Dave, Peter and Roger got stuck in on the SoE demonstration and I assisted Nigel at a more leisurely pace on the Midland. I am only a keen hedgelaying novice- my expertise lies in hedge ecology and conservation- so this weekend was also a chance for me to learn and practice under the tutelage of a thicket of hedgelaying professionals. It was an enormous pleasure to watch how much thought goes into the placing of each pleacher, the good will with which advice was taken and given, and the easy carry-on humour that emerged as we worked. With a group of us on hand there was also plenty of time to talk to the crowds, building to a steady stream as the day wore on.

John commandeered Nigel for judging duty just after lunch so I downed tools and ambled around to soak up the atmosphere and converse with hedge-layers and visitors. I was stunned by the number of people but Lex and others thought numbers were down on previous years. The hedges weren’t the only attractions: horse-riding, a roving all-female brass ensemble and plenty of distractions for kids involving willow-weaving and a straw-bale assault course. When I met Sjoerd Aertssen in front of his beautifully woven hedge and we chatted over small glasses of Jenever (Dutch Gin), I asked him why this event attracted so many people. “It’s a great thing to do on a nice day” he said, “It would be different numbers if it was raining. But people like to be in touch with nature. These places are also relatively small and people know each other ( very) well. Everyone knows someone who is joining the competition. It’s the only thing that makes these villages really special and nobody wants to miss an event like this.”

One thing that marks Maasheggenvlechten out from say, the National Hedgelaying Championships in England, is that the majority of people here aren’t professional hedge-layers. Most have taken a course but are here to just get involved and connect with the land and each other. Hedges are layed in teams and, as with our demonstration hedgerows, that arguably lends a different feeling over all. There is still much competitiveness and a striving to improve, but for me that inclusiveness and community spirit really marked this event as special.

Watching a skilled hedge-layer at work is a form-poem, a demonstration in connectedness. It’s important that professional competition exists so that the apogee in skill can be demonstrated through the drive of competitors to be the best amongst their peers; anyone who has attended a competition knows the vicarious pleasure of watching the masters at work. For improvers or  those of us just starting out it shows us what can be attained with practice and determination if you have some ability and a good eye. Like the water-colour hobbyist who takes trips to the Tate to see his favourite artist, our novice attempts may never reach such great heights of perfection, but in lifting a brush, in feeling and seeing the properties of paint on canvas, we appreciate the skill in the task that much more. That understanding is vital in creating the essential connection between a person and the external (natural) world. In the world of hedges and hedgelaying, a person who is willing to try their hand, without regard or embarrassment to their level of skill, becomes connected in a positive way. Once connected, the hedge and the landscape it emerges from are forever part of their reality, and they will do everything in their power to preserve it.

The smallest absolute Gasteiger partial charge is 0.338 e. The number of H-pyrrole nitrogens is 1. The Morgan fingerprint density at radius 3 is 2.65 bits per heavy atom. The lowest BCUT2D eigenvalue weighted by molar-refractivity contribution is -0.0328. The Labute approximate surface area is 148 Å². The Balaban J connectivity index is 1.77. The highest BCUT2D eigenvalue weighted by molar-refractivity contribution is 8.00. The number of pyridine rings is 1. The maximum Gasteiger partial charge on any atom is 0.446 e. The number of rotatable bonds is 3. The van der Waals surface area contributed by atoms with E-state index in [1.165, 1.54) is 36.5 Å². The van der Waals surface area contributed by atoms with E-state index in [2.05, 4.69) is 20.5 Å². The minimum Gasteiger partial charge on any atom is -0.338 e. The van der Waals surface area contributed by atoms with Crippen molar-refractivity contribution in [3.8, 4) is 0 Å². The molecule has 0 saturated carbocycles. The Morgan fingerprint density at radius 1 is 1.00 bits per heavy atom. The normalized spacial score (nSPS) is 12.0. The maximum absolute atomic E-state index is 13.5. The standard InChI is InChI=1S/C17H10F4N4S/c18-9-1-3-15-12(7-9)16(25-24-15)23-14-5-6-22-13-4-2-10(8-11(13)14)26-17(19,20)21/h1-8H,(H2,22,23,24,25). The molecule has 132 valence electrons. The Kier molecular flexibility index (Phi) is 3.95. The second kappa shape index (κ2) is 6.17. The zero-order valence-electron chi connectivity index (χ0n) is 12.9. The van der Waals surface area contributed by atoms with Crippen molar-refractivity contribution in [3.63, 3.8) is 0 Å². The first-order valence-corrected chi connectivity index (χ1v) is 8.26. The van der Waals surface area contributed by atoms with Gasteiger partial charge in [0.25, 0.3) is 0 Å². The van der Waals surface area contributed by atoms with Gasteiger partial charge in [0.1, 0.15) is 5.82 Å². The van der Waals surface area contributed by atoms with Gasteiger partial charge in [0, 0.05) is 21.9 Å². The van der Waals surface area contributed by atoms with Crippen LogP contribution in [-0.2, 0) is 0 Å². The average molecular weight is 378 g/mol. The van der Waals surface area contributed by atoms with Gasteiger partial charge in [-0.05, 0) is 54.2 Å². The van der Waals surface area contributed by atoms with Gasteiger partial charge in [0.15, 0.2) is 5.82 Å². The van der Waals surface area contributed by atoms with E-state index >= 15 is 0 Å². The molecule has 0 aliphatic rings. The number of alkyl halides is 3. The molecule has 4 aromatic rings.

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After tools-down we assembled in the large marquee and fuelled by hotdogs and beer we awaited the prize-giving. In an unexpected move foreign competitors were invited up on stage and thanked for our participation with a gift of a book called “Beautiful Europe” by Jaap Dirkmaat. The irony of this moment was not lost on our English contingent as we shuffled off the stage apologetically (even more so now as the Dutch have rejected a call to populist nationalism in their March elections).

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Now to Georg Mueller. In 2013 he released the results of his years of research in the two volume “European Field Boundaries” which, not having access to the books themselves I gave a cursory review of here. Georg joined us at our hotel on the Saturday night and while language was a barrier (his English is better than my German!) with the help of Nigel I spoke in admiration of his work and conveyed my own interest in the social ecology of hedgerows, and we agreed to correspond. To my utter surprise and delight, Georg gifted me the 2 volume set of his work at the competition the next day, so a more thorough review will be forthcoming in time. Thank you Georg!

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A hugely enjoyable event and weekend and my thanks go to Dave, Peter, Roger and John for making me feel part of the team; to Lex for being the most attentive and generous of hosts (we will forgive the lack of tools on Saturday, partly because it prompted John to bring along his fabulous wooden hammer and cry “Whose looking after my knocker” to much attendant mirth. Special thanks to Nigel for inviting me along – it’s a wonder we did get there though at all with bad ankles, misplaced driving licences and a non-functioning sat nav.

See you all in 2018!